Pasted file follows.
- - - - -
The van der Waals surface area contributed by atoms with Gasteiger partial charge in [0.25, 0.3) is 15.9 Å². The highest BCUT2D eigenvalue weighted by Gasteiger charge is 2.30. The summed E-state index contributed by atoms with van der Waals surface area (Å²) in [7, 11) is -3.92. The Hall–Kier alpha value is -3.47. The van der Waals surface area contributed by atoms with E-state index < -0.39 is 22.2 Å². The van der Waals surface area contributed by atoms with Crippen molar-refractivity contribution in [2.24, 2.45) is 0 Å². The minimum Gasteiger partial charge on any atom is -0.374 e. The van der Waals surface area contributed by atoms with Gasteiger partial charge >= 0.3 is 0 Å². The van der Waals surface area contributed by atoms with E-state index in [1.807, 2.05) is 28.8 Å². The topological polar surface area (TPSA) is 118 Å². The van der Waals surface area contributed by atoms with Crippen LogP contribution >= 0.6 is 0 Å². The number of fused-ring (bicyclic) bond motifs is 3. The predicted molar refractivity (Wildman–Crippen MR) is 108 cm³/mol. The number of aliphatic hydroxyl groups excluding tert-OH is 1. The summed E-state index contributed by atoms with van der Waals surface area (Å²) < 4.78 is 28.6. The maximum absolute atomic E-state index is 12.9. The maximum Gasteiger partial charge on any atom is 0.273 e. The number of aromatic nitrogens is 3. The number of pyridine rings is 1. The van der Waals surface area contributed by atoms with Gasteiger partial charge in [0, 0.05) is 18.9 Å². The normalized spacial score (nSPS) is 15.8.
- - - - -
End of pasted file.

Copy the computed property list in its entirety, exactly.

The van der Waals surface area contributed by atoms with Gasteiger partial charge in [0.25, 0.3) is 15.9 Å². The highest BCUT2D eigenvalue weighted by Gasteiger charge is 2.30. The summed E-state index contributed by atoms with van der Waals surface area (Å²) in [7, 11) is -3.92. The Hall–Kier alpha value is -3.47. The van der Waals surface area contributed by atoms with E-state index < -0.39 is 22.2 Å². The van der Waals surface area contributed by atoms with Crippen molar-refractivity contribution in [2.24, 2.45) is 0 Å². The minimum Gasteiger partial charge on any atom is -0.374 e. The van der Waals surface area contributed by atoms with Gasteiger partial charge >= 0.3 is 0 Å². The van der Waals surface area contributed by atoms with E-state index in [1.807, 2.05) is 28.8 Å². The topological polar surface area (TPSA) is 118 Å². The van der Waals surface area contributed by atoms with Crippen LogP contribution >= 0.6 is 0 Å². The number of fused-ring (bicyclic) bond motifs is 3. The predicted molar refractivity (Wildman–Crippen MR) is 108 cm³/mol. The number of aliphatic hydroxyl groups excluding tert-OH is 1. The summed E-state index contributed by atoms with van der Waals surface area (Å²) < 4.78 is 28.6. The maximum absolute atomic E-state index is 12.9. The maximum Gasteiger partial charge on any atom is 0.273 e. The number of aromatic nitrogens is 3. The number of pyridine rings is 1. The van der Waals surface area contributed by atoms with Gasteiger partial charge in [0, 0.05) is 18.9 Å². The normalized spacial score (nSPS) is 15.8.